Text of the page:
The paper details the construction of a postcolonial feminist approach to ethnography; providing insight into how the researcher developed her ethnographic approach based on her theoretical framework and demonstrating how she undertook this research. Specifically, the purpose of this paper is to outline how the researcher identified positionality and representation as the primary challenges of undertaking a postcolonial feminist ethnography with marginalised Maya women in Guatemala, and how she addressed these complexities in the field.
This postcolonial feminist ethnography was conducted over a three-month period in the rural highlands of Sololá, Guatemala. This approach bridges the intersections of postcolonial, feminist, critical and reflexive research.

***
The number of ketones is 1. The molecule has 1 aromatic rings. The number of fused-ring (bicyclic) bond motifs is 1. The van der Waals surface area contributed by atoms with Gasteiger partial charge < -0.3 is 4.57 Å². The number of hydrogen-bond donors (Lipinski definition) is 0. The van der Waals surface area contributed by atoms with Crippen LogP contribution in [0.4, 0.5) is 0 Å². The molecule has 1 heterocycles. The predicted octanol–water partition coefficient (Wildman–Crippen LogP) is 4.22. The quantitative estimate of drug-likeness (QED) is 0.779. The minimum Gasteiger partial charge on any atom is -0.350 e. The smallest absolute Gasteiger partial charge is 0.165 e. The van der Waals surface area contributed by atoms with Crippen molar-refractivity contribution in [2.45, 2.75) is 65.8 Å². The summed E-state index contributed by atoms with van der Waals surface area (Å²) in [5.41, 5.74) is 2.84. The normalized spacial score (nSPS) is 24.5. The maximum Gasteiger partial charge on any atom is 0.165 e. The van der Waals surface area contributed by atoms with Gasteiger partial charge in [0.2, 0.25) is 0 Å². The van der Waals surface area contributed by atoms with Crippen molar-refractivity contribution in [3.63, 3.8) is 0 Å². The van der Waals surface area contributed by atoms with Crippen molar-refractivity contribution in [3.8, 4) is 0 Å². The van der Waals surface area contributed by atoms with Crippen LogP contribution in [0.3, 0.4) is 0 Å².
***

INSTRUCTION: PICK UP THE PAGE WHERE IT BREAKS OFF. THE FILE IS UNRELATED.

The account presented in this paper offers insight into the theoretical development of a postcolonial feminist ethnography and its implementation in practice. The researcher demonstrates the importance of addressing the issues of positionality and representation to overcome differences in position, privilege and power when building relationships with participants, and to ensure the participants and their knowledge are accurately represented.
This paper contributes to the growing interest in postcolonial research and proposes a postcolonial feminist ethnography as an alternative approach for engaging in research with the marginalised Other.
This paper is written with the author sincerest gratitude to the Maya women, and their families, of the co-operatives in the Sololá Department of Guatemala who participated in this research.
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